Explore AWS Snapshot Behavior of Agentless CNAPP Solutions using CloudTrail & Athena

Table of Contents

Introduction

We recently evaluated several CNAPP solutions for AWS. Many were agent-based, some were hybrid, while some of these were completely agentless. The agentless solutions only needed AWS API access. They essentially work by snapshotting your EBS volumes periodically & scanning them for vulnerabilities. In this article, I will describe how we gained insight into the CNAPP product’s snapshotting behavior, in order to better understand & plan for integrating the product into our ecosystem.

By the way, if you’re unfamiliar with CNAPP solutions, check out my earlier article below:

Evaluating CNAPP Solutions for AWS

The Objective

We had learnt from our numerous sessions with the product vendor & their extensive documentation, how exactly they snapshot our volumes, how frequently they do that, and what kind of performance & cost implications it might have for us. But we wanted to test it out for ourselves, not just take their word for it. 😊

In particular, we wanted to see how long the snapshots lived. This has direct cost implications for us & since the snapshot is mounted onto the CNAPP product’s SaaS environment for vulnerability scanning, we wanted to know how long our data stayed in their environment.

The Approach

Since everything is done via AWS APIs, CloudTrail was the obvious tool of choice. All we had to do is query CloudTrail for snapshot create & delete events & just like that, we would know the snapshots’ lifespans. But that’s easier said than done. 😊 This article describes all the challenges we faced in trying to accomplish this seemingly simply objective.

Acquire Queryable CloudTrail Logs

We have 90+ AWS accounts. And we integrated all of them with the CNAPP product. First, we needed a central location of all our CloudTrail logs so we could query all accounts at once. Fortunately, we already have a design in place for this. We aggregate all CloudTrail logs from all accounts in a single central S3 bucket. However, the way we did this became an issue for this activity. More on that later.

Up-to-date users of AWS might argue that there is no need to use Athena to query CloudTrail, you can simply use CloudTrail Lake. CloudTrail Lake is a new feature from AWS that provides an Athena-like query interface in your AWS console to query CloudTrail events.

Unfortunately though, it cannot work with existing CloudTrail trails. You must configure new “event data stores” where CloudTrail Lake will collect AWS API events & make they queryable, just like CloudTrail trails. Due to this limitation, we had to use Athena to query our logs, which I must say, is quite an overhead.

Athena + CloudTrail

The first step to querying CloudTrail with Athena is to create a table pointing to the S3 location of your CloudTrail logs. This might be trivial when dealing with small datasets, but when trying to work with years of CloudTrail logs from 90+ AWS accounts, it’s not easy to get it right.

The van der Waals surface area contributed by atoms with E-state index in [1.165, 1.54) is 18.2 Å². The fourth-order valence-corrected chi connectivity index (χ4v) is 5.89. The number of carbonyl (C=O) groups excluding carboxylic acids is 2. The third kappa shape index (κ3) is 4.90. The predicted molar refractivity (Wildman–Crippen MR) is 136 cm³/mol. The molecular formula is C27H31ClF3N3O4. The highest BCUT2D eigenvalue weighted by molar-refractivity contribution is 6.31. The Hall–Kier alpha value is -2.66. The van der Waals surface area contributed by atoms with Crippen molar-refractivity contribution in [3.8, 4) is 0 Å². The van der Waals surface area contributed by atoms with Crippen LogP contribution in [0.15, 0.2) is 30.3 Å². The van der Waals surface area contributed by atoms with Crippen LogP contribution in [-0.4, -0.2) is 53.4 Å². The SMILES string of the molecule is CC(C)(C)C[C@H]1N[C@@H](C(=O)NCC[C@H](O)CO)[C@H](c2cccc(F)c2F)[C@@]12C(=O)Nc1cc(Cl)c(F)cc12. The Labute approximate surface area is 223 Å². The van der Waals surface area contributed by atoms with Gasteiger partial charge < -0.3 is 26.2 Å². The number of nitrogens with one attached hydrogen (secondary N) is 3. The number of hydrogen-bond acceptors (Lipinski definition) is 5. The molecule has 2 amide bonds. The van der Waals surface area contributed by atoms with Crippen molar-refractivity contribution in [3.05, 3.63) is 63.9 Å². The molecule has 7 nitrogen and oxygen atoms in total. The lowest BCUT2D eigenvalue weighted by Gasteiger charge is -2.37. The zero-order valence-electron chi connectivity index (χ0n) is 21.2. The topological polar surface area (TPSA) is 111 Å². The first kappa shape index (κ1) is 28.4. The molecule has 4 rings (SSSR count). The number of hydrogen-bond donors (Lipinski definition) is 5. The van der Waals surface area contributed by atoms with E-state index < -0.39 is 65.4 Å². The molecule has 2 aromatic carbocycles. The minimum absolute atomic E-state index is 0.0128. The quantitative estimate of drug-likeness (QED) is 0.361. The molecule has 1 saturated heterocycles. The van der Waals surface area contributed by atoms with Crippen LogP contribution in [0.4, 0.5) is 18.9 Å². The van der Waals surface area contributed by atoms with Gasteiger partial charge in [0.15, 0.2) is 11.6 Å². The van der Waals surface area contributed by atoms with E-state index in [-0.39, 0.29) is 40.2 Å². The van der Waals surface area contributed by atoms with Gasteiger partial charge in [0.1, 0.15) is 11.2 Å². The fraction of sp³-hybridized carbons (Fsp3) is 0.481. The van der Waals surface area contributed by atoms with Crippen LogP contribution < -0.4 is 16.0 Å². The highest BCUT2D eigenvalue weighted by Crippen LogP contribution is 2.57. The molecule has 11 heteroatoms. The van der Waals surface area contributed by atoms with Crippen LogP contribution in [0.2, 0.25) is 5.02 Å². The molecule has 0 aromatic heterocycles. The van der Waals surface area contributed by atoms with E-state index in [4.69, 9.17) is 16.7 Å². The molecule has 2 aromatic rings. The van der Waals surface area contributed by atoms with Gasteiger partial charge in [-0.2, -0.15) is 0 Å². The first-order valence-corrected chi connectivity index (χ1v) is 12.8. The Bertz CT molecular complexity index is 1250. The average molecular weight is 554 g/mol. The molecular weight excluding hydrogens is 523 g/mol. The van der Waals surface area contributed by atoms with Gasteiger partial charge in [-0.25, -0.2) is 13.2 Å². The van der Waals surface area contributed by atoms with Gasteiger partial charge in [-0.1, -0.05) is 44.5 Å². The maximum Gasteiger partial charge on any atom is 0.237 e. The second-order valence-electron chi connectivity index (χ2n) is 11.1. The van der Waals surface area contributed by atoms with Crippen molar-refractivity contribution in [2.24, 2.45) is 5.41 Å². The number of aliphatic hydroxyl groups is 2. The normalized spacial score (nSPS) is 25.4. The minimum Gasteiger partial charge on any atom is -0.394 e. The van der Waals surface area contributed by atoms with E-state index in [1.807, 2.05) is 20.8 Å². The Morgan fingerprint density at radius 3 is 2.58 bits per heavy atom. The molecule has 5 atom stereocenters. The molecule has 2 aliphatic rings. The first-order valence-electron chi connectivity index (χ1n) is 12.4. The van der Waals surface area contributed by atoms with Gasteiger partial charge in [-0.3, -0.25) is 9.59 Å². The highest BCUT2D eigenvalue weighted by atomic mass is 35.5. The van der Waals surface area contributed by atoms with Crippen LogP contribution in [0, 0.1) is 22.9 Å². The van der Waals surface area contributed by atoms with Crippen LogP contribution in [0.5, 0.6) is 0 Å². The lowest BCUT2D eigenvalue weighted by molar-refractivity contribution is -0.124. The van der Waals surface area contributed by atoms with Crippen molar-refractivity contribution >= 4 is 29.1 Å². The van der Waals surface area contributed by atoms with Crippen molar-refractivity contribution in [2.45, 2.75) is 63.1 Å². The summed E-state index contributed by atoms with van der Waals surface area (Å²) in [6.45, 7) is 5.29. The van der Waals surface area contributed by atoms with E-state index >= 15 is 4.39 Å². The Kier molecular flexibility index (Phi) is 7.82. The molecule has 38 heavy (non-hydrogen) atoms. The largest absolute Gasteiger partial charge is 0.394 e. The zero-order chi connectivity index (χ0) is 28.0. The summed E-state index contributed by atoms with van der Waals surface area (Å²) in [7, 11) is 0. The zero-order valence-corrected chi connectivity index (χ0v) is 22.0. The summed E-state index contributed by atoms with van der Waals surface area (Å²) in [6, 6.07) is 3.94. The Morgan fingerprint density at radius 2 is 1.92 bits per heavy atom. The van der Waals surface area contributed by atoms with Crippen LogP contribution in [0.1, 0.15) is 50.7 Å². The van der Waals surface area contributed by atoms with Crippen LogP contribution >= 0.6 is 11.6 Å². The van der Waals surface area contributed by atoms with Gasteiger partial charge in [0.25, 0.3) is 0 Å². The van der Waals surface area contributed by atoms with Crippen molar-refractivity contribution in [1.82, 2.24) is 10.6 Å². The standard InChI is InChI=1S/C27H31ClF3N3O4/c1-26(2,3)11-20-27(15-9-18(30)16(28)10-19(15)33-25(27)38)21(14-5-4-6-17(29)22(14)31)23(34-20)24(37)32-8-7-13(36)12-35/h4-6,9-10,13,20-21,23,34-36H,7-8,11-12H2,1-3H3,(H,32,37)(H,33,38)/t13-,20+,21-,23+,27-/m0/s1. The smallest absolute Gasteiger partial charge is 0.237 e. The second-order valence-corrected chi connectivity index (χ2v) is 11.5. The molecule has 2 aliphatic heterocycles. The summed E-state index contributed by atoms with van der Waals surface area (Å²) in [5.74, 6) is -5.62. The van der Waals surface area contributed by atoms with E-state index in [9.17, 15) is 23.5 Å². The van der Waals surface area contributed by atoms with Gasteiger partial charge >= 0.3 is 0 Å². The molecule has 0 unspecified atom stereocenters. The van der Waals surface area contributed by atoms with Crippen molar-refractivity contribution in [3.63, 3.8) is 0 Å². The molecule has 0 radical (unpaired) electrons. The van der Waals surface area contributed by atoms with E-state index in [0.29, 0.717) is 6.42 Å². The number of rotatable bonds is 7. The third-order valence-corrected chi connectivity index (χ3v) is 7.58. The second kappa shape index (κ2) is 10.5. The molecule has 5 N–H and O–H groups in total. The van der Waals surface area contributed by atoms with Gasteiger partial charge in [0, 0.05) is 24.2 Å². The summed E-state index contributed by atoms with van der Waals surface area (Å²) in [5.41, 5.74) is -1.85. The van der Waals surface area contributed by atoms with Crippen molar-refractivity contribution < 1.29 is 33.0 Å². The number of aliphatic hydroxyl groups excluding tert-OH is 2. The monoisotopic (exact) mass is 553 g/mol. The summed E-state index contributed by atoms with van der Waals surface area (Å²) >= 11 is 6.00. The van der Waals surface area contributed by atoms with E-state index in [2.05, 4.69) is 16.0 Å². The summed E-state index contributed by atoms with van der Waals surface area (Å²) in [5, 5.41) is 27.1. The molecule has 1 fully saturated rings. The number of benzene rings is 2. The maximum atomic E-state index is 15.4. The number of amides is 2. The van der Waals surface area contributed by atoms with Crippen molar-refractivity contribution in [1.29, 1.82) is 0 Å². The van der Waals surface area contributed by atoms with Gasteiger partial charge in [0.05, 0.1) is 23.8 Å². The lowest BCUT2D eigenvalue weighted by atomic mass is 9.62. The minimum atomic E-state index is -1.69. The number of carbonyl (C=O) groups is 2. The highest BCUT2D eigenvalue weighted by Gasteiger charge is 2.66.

Attempt #1

You start by letting AWS create a table for you. Just follow the official docs:

Using the CloudTrail console to create an Athena table for CloudTrail logs

When you try to query the resulting table, especially for large time spans, you’ll notice how extremely slow it is. That’s because this table is not partitioned!

Attempt #2

Now that you realize the value of data partitioning, let’s give it another go. Create a partitioned table by following the docs again:

Creating the table for CloudTrail logs in Athena using manual partitioning

This work great but it’s partitioned by the date of when the CloudTrail logs were generated. Clearly, creating & loading a partition manually for every day of logs is not going to work for 2+ years of CloudTrail logs.

Attempt #3

Partitioning is unavoidable for performance reasons, but what if we could automate partition management? That’s where “partition projection” comes in. Once again, follow the docs to create a table with projected partitions, so you don’t have to create or load partitions manually:

Creating the table for CloudTrail logs in Athena using partition projection

This works great but only for a single account, single region. 🙁

Attempt #4

After several hours spent trying to figure out a way to create an Athena table with partition projection, that would work for our account structure, we finally gave up & reached out to AWS enterprise support. 😁 A day later, we had a solution. 🥳

The way we collect CloudTrail logs from various accounts into a single S3 bucket, is by organizing logs into the following directory structure:

s3://<bucket>/<account-alias>/AWSLogs/<account-id>/CloudTrail/<region>/<year>/<month>/<day>

The partitioning scheme of the Athena table has to account for this structure & so here is the CREATE TABLE query we ended up using:

CREATE EXTERNAL TABLE cloudtrail_logs (
    eventVersion STRING,